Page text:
by Dr. Shaul Shay
As one of the world's most important trade routes, with its southern tip in Bab el-Mandeb -- and its northern edge in the Suez Canal, the Red Sea is a central component in this struggle.
Although it has yet to draw the focus of media and diplomatic attention, a geostrategic process with long-term global repercussions for the world – including Israel – is already underway.
Between September 2014 and March 2015, the Iranian-backed Shiite Houthi rebels took control of a number of areas inside Yemen, including its capital Sanaa, the port city of Aden and Bab el-Mandeb strait. In March 2015, Saudi Arabia announced it had formed a coalition of 10 (mostly Sunni Arab) states in a campaign against the Houthis aimed at restoring power to the government of Yemen's President Abed Rabbo Mansour Hadi. The civil war in Yemen has since become an important arena in Iran and Saudi Arabia's struggle for regional hegemony.
As one of the world's most important trade routes, with its southern tip in Bab el-Mandeb (between Yemen and Djibouti) and its northern edge in the Suez Canal, the Red Sea is a central component in this struggle. Bab el-Mandeb is among the world's busiest waterways; every day, 3.3 million barrels of Persian Gulf oil pass through the waterway on their way to Europe. It is also the thoroughfare for a majority of the trade between Europe and Asia, and in particular China, Japan and India.
The Suez Canal, which connects the Red Sea to the Mediterranean Sea, is a major source of revenue for Egypt, and as such, freedom of navigation from the Red Sea into the canal is considered a strategic interest of the first order. Access to the Red Sea is also essential for Israel's economic ties with Asia. Iran, through its Houthi allies, has tried to take control of Bab el-Mandeb, while at the same time wielding political and economic influence in Eritrea and Sudan, countries situated on the western shores of the Red Sea where Iran also maintains a military presence.
Although the Saudi-led coalition has succeeded in taking control of the area around Bab el-Mandeb, as well as two important ports in Yemen located north of Egypt, the military campaign is far from over as the Houthis continue to threaten the waterways with anti-ship cruise missiles, explosives-laden suicide boats and naval mines.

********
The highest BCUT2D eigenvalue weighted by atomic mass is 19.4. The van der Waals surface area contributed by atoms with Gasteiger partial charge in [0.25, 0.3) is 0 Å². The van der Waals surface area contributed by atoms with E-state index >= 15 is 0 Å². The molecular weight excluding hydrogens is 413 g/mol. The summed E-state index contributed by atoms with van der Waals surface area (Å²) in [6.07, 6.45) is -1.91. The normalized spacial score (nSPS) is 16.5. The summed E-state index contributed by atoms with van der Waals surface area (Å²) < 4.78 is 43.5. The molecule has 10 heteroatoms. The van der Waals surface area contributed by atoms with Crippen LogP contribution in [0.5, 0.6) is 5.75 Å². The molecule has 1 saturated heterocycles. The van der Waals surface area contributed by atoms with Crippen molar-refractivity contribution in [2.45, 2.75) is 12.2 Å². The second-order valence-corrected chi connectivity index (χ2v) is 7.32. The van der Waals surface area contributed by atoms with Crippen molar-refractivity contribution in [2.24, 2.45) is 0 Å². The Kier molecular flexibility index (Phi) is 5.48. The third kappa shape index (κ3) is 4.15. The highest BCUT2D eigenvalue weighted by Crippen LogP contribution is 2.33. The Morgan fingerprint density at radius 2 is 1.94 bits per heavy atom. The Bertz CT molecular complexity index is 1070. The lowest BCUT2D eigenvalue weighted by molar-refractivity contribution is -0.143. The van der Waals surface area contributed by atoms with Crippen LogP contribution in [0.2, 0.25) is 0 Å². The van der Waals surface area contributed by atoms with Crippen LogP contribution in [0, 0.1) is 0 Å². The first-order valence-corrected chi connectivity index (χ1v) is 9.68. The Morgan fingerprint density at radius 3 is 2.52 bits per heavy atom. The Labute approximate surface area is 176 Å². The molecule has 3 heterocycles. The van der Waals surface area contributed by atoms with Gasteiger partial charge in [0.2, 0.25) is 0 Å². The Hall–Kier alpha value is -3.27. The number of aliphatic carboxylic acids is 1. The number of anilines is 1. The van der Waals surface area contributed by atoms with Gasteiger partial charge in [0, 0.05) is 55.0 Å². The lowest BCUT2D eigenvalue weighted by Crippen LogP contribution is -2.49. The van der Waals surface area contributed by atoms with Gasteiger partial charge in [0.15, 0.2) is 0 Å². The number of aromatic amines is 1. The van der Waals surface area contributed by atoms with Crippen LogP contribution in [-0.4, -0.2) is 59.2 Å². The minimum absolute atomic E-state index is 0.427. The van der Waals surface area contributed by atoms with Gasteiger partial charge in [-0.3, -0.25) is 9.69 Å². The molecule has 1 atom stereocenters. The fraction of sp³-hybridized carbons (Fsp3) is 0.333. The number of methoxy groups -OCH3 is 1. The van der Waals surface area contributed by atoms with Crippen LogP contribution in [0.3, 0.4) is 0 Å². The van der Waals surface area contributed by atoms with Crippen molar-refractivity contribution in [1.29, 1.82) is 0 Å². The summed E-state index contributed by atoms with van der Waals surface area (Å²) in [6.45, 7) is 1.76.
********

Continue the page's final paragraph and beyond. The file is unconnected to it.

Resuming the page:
On the diplomatic front, the Sunni coalition has made some impressive achievements. A majority of African countries situated on the shores of the Red Sea have cut ties with Iran. Three of those said countries – Djibouti, Somalia and Eritrea, have allowed Saudi Arabia and the United Arab Emirates to set up military and naval bases in their territory.
In 2016, Egypt and Saudi Arabia signed an agreement to return to Saudi Arabia the Tiran and Sanafir Islands, located in the Straits of Tiran, the narrow sea passages between the Sinai and Arabian peninsulas that separate the Gulf of Aqaba from the Red Sea. This agreement created a new geostrategic reality in the Red Sea basin, where the Saudi-led coalition (of which Egypt is a key member) has both direct and indirect control of the entire length of the Red Sea, from the Straits of Tiran and the Suez Canal in the north to Bab el-Mandeb in the south. It seems some of the vast resources being invested in the reinforcement of Saudi Arabia, the UAE and Egypt's naval fleets is aimed at maintaining control over the strategic space.
The region's strategic importance has not escaped the world's superpowers and is quickly becoming the source of confrontations between them. China has decided to establish its first military base outside of its borders in Djibouti, a country that hosts the United States' largest base in Africa, and where the French and the Japanese also have military bases.
From Israel's standpoint, a Red Sea area under the influence of a Saudi and Egyptian-led Sunni coalition is preferable to a Red Sea controlled by Iran. Israel and the Sunni Arab coalition share a number of interests on a variety of strategic issues, among them the need to prevent Iran from taking control of the Red Sea basin. Be that as it may, Israel must also be prepared for the possibility a crisis between Saudi Arabia and its partners and the risks inherent in such a change to geostrategic circumstances in the region.
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